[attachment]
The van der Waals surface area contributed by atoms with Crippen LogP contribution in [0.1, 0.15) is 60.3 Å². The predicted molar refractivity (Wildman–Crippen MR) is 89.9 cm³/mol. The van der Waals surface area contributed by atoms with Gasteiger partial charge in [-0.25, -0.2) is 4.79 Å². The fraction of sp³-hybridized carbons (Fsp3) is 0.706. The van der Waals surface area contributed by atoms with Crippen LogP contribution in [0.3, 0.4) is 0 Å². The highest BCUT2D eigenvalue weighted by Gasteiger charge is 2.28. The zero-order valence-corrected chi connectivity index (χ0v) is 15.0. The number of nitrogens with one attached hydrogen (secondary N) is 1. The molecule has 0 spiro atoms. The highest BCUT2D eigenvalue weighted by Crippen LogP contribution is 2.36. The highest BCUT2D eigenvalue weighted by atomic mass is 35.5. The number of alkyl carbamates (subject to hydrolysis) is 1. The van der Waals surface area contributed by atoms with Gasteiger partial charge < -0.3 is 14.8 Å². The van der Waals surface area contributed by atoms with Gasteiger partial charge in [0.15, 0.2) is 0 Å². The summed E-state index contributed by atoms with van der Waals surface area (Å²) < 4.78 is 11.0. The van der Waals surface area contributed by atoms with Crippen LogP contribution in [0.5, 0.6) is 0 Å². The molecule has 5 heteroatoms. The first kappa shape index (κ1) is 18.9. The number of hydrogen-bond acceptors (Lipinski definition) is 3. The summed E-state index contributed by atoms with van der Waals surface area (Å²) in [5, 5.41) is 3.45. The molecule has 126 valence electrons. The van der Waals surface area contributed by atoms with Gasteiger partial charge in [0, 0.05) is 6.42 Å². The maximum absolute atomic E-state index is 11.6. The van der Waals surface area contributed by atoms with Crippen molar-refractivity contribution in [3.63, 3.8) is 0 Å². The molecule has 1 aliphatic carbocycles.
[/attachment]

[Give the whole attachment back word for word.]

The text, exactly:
The van der Waals surface area contributed by atoms with Crippen LogP contribution in [0.1, 0.15) is 60.3 Å². The predicted molar refractivity (Wildman–Crippen MR) is 89.9 cm³/mol. The van der Waals surface area contributed by atoms with Gasteiger partial charge in [-0.25, -0.2) is 4.79 Å². The fraction of sp³-hybridized carbons (Fsp3) is 0.706. The van der Waals surface area contributed by atoms with Crippen LogP contribution in [0.3, 0.4) is 0 Å². The highest BCUT2D eigenvalue weighted by Gasteiger charge is 2.28. The zero-order valence-corrected chi connectivity index (χ0v) is 15.0. The number of nitrogens with one attached hydrogen (secondary N) is 1. The molecule has 0 spiro atoms. The highest BCUT2D eigenvalue weighted by Crippen LogP contribution is 2.36. The highest BCUT2D eigenvalue weighted by atomic mass is 35.5. The number of alkyl carbamates (subject to hydrolysis) is 1. The van der Waals surface area contributed by atoms with Gasteiger partial charge < -0.3 is 14.8 Å². The van der Waals surface area contributed by atoms with Gasteiger partial charge in [0.15, 0.2) is 0 Å². The summed E-state index contributed by atoms with van der Waals surface area (Å²) < 4.78 is 11.0. The van der Waals surface area contributed by atoms with Crippen LogP contribution in [0.5, 0.6) is 0 Å². The molecule has 5 heteroatoms. The first kappa shape index (κ1) is 18.9. The number of hydrogen-bond acceptors (Lipinski definition) is 3. The summed E-state index contributed by atoms with van der Waals surface area (Å²) in [5, 5.41) is 3.45. The molecule has 126 valence electrons. The van der Waals surface area contributed by atoms with Gasteiger partial charge in [0, 0.05) is 6.42 Å². The maximum absolute atomic E-state index is 11.6. The van der Waals surface area contributed by atoms with Crippen molar-refractivity contribution in [3.63, 3.8) is 0 Å². The molecule has 1 aliphatic carbocycles.